Fig. 6
figure6

Embolisation of cystic artery pseudoaneurysm. a Coiling of cystic artery pseudoaneurysm using sac packing technique. b Embolisation of the re-filled pseudoaneurysm using NBCA/ Lipiodol mixture ‘sac packing technique’. c Embolisation of right hepatic artery proximal to the stump of cystic artery after 2nd time re-filling of the pseudoaneurysm using NBCA/ Lipiodol mixture ‘inflow occlusion’

The satisfactory results of endovascular embolisation could be due to the continuous advances in embolic materials and catheter designs used in interventional catheter-based techniques; the development of microcatheter technology has enabled selective catheterization of even small-caliber vessels and the use of micro coils and different polymerization rates of NBCA glue has allowed a more targeted embolisation (Venturini et al. 2017).

The main limitations in this study were 1) the retrospective design of the study 2) the mid-term evaluation and so, knowledge of the durability of embolisation is limited to 1 year only, and 3) the non-randomization of the studied subgroups. In the future, a randomized prospective study to compare efficacy of each embolic agent and each embolisation technique is desirable.

Conclusion

Transarterial embolisation of visceral artery pseudoaneurysms can provide high technical and clinical success rates with low periprocedural complication and re-intervention rates, as well as satisfactory procedure effectiveness in the management of VAPAs.

Availability of data and materials

The datasets used and/or analyzed during the current study are available from the corresponding author on reasonable request.

Abbreviations

VAA:

Visceral artery aneurysm

VAPA:

Visceral artery pseudoaneurysm

GIT:

Gastrointestinal

CT:

Computed tomography

NBCA:

N-butylcyanoacrylate

SIR:

Society of Interventional Radiology

CIRSE:

Cardiovascular and interventional radiological society of Europe

SMA:

Superior mesenteric artery

IMA:

Inferior mesenteric artery

CHA:

Common hepatic artery

HA:

Hepatic artery

RA:

Renal artery

SA:

Splenic artery

GDA:

Gastroduodenal artery

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Acknowledgements

The authors would like to thank all the fellows and staff members in the Department of Interventional Radiology at St. George’s University Hospital, London, UK and in the Department of Diagnostic and Interventional Radiology at Assiut University Hospital, Assiut, Egypt.

Funding

No funding was received for this study. The researcher [Mahmoud Khairallah] is funded by a scholarship [JS4/19] from the Ministry of Higher Education of the Arab Republic of Egypt.

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Contributions

All authors contributed to the study conception and design. Material preparation, data collection and analysis were performed by Mohammad Koriem Mahmoud Omar, Moustafa Hashem Othman, Robert Morgan, Abdelkarem Hasan Abdallah, Hany Seif, Mohamed Zidan, Mahmoud Khairallah, and Reham Abd El-Aleem. The first draft of the manuscript was written by Mahmoud Khairallah and all authors commented on previous versions of the manuscript. All authors read and approved the final manuscript.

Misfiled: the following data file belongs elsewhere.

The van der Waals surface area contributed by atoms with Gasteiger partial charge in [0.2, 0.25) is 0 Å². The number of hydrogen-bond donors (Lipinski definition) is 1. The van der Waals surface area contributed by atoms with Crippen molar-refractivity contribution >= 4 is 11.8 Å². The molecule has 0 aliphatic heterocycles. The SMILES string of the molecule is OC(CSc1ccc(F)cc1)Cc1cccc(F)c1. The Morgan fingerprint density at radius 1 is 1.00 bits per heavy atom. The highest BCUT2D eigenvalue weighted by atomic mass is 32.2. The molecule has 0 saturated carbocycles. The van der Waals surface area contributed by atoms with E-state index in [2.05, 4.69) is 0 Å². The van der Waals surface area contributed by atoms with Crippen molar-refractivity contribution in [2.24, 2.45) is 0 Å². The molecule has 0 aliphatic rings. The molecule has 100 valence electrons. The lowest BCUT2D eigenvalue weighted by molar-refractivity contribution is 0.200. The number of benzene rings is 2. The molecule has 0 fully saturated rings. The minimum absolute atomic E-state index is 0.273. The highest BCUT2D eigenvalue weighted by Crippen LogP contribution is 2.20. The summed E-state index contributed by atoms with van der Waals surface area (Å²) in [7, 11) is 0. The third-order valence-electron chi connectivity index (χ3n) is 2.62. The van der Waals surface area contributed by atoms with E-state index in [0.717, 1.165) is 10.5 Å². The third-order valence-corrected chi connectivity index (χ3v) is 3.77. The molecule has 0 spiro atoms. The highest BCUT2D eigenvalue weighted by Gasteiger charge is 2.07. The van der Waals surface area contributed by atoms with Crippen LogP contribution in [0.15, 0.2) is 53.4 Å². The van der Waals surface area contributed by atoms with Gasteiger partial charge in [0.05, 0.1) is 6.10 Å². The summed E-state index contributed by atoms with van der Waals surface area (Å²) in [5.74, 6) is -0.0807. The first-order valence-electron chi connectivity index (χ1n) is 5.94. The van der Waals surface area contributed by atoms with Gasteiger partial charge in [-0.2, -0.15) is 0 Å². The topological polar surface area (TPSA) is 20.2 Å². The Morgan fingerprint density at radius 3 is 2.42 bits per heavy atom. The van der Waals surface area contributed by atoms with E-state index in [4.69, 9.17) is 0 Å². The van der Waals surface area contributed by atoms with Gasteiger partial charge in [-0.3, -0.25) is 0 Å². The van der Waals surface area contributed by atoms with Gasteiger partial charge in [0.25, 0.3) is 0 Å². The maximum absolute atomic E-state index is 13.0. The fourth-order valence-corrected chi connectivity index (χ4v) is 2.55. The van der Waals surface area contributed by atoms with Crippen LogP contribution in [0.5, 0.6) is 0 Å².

Corresponding author

Correspondence to Mahmoud Khairallah.

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Ethics approval and consent to participate

All procedures performed in the study were in accordance with the ethical standards of the institutional research committee and with the 1964 Helsinki declaration and its later amendments or comparable ethical standards. This study was approved by the Research Ethics Committee of faculty of medicine Assiut University in Egypt IRB number 17200220. For the other center, in accordance with the local clinical research governance, no ethical review was deemed necessary for this type of study. Consent to participate was not applicable as the study was retrospective.

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Being a retrospective study, patients’ consent to publish the data contained within this study has been waived by the ethical committee.

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All authors declare that they have no conflicts of interest which include financial or personal relationships that inappropriately influence their actions.

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Omar, M.K.M., Othman, M.H., Morgan, R. et al. Analysis of outcomes of endovascular embolisation: A cross-sectional two-center study on 46 visceral artery pseudoaneurysms. CVIR Endovasc 4, 60 (2021). https://doi.org/10.1186/s42155-021-00248-0

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Keywords

  • Endovascular
  • Embolisation
  • Coils
  • NBCA
  • Glue
  • Visceral
  • Pseudoaneurysms